Tuesday, October 27, 2009

Dem Bones

Well, we had studied design elements and principles to death so it was finally time to give my high school squirrels some sharp objects and hope that no blood letting (unintentional or otherwise) ensued.  I am very happy to report that my first day of stamp carving with the students went well (and bloodless).  There were constant reminders of "Don't put your fingers in the carving path!" (she shrieked) and the occasional "Don't use the gouge as a pointer!" but all in all, they did just fine.  We are studying Mexican printmaker and social commentator Jose Posada in conjunction with our stamp carving, using Posada's famous calavera (Spanish for "skull")illustrations as inspiration for our own carvings of playful skulls and skeletons.  Yesterday, students started out by carving something small and simple so they could get a feel for the tools and material.  Over the next three or four class sessions, we will advance to carving a full skeleton and then learn how to ink the carvings and pull prints.  The kids have done some deliciously wicked skeleton sketches and I can't wait to see them translated into carvings.  There are skeletons dancing and skeletons skating, royal skeletons and warrior skeletons.  Drawing even a simplified skeleton with clothes and accessories is no small feat and the squirrels have done a fabulous job.  I'm off to carve my own skeleton to use as a demo piece.  Hope everyone has a terrific Tuesday!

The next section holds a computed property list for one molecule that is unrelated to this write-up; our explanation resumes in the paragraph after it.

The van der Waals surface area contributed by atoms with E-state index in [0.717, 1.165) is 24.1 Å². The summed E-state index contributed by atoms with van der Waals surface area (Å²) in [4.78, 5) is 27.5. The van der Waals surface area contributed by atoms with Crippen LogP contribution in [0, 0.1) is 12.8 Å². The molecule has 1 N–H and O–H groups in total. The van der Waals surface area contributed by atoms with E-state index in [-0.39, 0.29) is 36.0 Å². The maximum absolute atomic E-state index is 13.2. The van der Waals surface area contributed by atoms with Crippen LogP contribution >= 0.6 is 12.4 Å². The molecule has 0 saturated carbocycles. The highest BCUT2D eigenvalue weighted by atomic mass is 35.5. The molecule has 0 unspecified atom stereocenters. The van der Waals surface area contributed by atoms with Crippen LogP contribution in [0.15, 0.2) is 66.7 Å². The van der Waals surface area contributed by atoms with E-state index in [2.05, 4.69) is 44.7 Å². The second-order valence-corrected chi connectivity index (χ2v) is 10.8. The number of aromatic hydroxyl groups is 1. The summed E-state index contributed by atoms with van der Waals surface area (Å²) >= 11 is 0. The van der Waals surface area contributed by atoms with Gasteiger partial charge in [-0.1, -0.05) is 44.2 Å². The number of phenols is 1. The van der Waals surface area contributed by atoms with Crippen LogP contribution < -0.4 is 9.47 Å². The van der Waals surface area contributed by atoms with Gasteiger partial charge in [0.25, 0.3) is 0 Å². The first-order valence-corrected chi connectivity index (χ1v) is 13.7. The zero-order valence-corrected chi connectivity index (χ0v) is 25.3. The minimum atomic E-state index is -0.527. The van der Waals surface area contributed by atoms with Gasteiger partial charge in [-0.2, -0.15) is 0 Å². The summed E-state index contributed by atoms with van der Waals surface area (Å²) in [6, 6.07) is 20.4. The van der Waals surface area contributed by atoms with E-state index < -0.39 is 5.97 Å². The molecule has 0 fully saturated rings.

1. Loved your account - my best teaching moments were when my students were lost in creativity, that is something I miss.

  2. Thanks for your lovely comment too

  3. I think I even knickedmy finger when I carved my first lino just a few months ago! Can't wait to see the skeletons...how cool is that !

  4. You had me giggling with the warnings. I'm glad no blood was shed. What fun they must have had. :)Bea


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